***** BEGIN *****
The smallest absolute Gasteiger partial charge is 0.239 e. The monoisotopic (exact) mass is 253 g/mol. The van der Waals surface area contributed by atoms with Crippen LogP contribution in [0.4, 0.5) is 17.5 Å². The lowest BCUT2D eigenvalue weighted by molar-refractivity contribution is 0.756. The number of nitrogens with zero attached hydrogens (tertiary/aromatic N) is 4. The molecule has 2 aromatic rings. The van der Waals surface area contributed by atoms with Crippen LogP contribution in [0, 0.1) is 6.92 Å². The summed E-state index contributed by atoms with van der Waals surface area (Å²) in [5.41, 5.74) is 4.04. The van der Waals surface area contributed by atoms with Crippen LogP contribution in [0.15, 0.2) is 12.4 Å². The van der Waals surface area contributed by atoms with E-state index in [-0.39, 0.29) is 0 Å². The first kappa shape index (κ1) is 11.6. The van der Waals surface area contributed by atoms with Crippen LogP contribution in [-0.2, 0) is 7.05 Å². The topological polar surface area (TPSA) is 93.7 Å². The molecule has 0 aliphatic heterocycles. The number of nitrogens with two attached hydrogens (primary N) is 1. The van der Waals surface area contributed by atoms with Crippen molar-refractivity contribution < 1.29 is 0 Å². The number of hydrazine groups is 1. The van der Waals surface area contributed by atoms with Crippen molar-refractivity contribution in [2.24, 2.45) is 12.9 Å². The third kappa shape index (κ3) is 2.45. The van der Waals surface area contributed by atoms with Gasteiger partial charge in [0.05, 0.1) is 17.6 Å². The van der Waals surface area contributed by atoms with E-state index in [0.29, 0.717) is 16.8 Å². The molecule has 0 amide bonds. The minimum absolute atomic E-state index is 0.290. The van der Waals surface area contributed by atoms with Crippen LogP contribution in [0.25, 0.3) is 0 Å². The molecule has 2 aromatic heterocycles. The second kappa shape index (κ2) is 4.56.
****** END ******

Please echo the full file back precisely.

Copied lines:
The smallest absolute Gasteiger partial charge is 0.239 e. The monoisotopic (exact) mass is 253 g/mol. The van der Waals surface area contributed by atoms with Crippen LogP contribution in [0.4, 0.5) is 17.5 Å². The lowest BCUT2D eigenvalue weighted by molar-refractivity contribution is 0.756. The number of nitrogens with zero attached hydrogens (tertiary/aromatic N) is 4. The molecule has 2 aromatic rings. The van der Waals surface area contributed by atoms with Crippen LogP contribution in [0, 0.1) is 6.92 Å². The summed E-state index contributed by atoms with van der Waals surface area (Å²) in [5.41, 5.74) is 4.04. The van der Waals surface area contributed by atoms with Crippen LogP contribution in [0.15, 0.2) is 12.4 Å². The van der Waals surface area contributed by atoms with E-state index in [-0.39, 0.29) is 0 Å². The first kappa shape index (κ1) is 11.6. The van der Waals surface area contributed by atoms with Crippen LogP contribution in [-0.2, 0) is 7.05 Å². The topological polar surface area (TPSA) is 93.7 Å². The molecule has 0 aliphatic heterocycles. The number of nitrogens with two attached hydrogens (primary N) is 1. The van der Waals surface area contributed by atoms with Crippen molar-refractivity contribution < 1.29 is 0 Å². The number of hydrazine groups is 1. The van der Waals surface area contributed by atoms with Crippen molar-refractivity contribution in [2.24, 2.45) is 12.9 Å². The third kappa shape index (κ3) is 2.45. The van der Waals surface area contributed by atoms with Gasteiger partial charge in [0.05, 0.1) is 17.6 Å². The van der Waals surface area contributed by atoms with E-state index in [0.29, 0.717) is 16.8 Å². The molecule has 0 amide bonds. The minimum absolute atomic E-state index is 0.290. The van der Waals surface area contributed by atoms with Crippen LogP contribution in [0.25, 0.3) is 0 Å². The molecule has 2 aromatic heterocycles. The second kappa shape index (κ2) is 4.56.